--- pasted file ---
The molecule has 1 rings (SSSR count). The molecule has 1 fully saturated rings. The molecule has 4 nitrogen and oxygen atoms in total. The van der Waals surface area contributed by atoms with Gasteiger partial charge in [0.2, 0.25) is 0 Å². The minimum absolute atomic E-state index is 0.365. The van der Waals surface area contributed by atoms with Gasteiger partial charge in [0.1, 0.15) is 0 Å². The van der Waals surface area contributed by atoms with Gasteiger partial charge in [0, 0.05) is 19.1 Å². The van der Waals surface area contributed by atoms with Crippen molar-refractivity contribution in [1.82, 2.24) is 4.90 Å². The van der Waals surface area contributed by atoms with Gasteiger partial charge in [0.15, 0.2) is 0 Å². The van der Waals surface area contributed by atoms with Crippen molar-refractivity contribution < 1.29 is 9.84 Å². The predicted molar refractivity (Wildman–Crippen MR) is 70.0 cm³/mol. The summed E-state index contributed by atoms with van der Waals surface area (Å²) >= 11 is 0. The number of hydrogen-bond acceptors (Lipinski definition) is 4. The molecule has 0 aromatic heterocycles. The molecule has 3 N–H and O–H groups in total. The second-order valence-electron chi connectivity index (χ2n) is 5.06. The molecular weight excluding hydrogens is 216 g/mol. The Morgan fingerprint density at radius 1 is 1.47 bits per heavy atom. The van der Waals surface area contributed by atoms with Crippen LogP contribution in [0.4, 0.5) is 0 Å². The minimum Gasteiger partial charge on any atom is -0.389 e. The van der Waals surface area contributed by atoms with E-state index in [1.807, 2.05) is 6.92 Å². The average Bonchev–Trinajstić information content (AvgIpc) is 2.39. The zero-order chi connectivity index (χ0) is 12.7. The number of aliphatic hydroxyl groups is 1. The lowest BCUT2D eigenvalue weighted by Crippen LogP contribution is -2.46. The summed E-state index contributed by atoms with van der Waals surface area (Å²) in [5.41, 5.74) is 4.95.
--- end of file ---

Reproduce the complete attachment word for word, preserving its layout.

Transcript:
The molecule has 1 rings (SSSR count). The molecule has 1 fully saturated rings. The molecule has 4 nitrogen and oxygen atoms in total. The van der Waals surface area contributed by atoms with Gasteiger partial charge in [0.2, 0.25) is 0 Å². The minimum absolute atomic E-state index is 0.365. The van der Waals surface area contributed by atoms with Gasteiger partial charge in [0.1, 0.15) is 0 Å². The van der Waals surface area contributed by atoms with Gasteiger partial charge in [0, 0.05) is 19.1 Å². The van der Waals surface area contributed by atoms with Crippen molar-refractivity contribution in [1.82, 2.24) is 4.90 Å². The van der Waals surface area contributed by atoms with Gasteiger partial charge in [0.15, 0.2) is 0 Å². The van der Waals surface area contributed by atoms with Crippen molar-refractivity contribution < 1.29 is 9.84 Å². The predicted molar refractivity (Wildman–Crippen MR) is 70.0 cm³/mol. The summed E-state index contributed by atoms with van der Waals surface area (Å²) >= 11 is 0. The number of hydrogen-bond acceptors (Lipinski definition) is 4. The molecule has 0 aromatic heterocycles. The molecule has 3 N–H and O–H groups in total. The second-order valence-electron chi connectivity index (χ2n) is 5.06. The molecular weight excluding hydrogens is 216 g/mol. The Morgan fingerprint density at radius 1 is 1.47 bits per heavy atom. The van der Waals surface area contributed by atoms with Crippen LogP contribution in [0.4, 0.5) is 0 Å². The minimum Gasteiger partial charge on any atom is -0.389 e. The van der Waals surface area contributed by atoms with E-state index in [1.807, 2.05) is 6.92 Å². The average Bonchev–Trinajstić information content (AvgIpc) is 2.39. The zero-order chi connectivity index (χ0) is 12.7. The number of aliphatic hydroxyl groups is 1. The lowest BCUT2D eigenvalue weighted by Crippen LogP contribution is -2.46. The summed E-state index contributed by atoms with van der Waals surface area (Å²) in [5.41, 5.74) is 4.95.